The purpose of our local conventions is set out in the bylaws of the Local, specifically, to elect a new Steering Committee, to receive a financial report, to adopt a political platform, and set political priorities. The Steering Committee is elected to a two-year term and consists of the officers (chair, vice chair, secretary and treasurer), permanent committee chairs (political education, electoral, member engagement, and communications) and at-large members. The political platform was determined at this convention by deliberation and voting on the floor of “planks” that were submitted to a committee prior to the convention. Platform planks that received a supermajority of approval were adopted as the platform of the Local for the next two years. The Local convention also appointed its delegation to the national convention of DSA which will be held in Atlanta GA August 2-4, 2019. The national political committee of DSA alloted 25 national delegate seats to our Local.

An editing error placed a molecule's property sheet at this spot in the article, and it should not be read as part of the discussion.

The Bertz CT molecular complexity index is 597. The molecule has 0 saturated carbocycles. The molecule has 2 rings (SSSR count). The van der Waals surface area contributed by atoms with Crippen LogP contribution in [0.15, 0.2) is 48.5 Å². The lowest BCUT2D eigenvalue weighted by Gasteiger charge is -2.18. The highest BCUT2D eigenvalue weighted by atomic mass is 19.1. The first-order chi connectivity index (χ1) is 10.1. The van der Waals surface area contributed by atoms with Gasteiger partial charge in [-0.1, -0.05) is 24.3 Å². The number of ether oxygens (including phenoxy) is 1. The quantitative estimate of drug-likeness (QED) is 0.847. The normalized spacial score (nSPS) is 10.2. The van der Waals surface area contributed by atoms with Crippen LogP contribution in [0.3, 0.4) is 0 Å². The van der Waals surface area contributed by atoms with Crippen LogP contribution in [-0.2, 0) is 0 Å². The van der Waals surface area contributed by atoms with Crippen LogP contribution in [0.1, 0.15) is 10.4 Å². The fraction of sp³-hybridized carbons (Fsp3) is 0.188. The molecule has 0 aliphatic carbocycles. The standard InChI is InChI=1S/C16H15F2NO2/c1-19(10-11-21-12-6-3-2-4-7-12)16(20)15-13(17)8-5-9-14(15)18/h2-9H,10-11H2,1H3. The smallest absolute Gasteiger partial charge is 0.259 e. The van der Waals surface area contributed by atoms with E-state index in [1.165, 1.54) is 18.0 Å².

The total cost of the convention was $1,098.00. $945.00 of this amount was for the cost of the venue, $43.00 for the cost of printing, while the remaining $110.00 was for the online voting system, OpaVote. There was no registration fee. Expenses were paid for out of the general meeting fund. There was no income from the convention. Due to an oversight, the steering committee did not set a prior budget for convention expenses at the beginning of the year. This error was discovered at a late date, leading the steering committee to approve expenses on a line-item basis.
The following recommendations are presented by the joint committees to the steering committee for approval. Further recommendations about the details of the convention can be found at the conclusion of this report.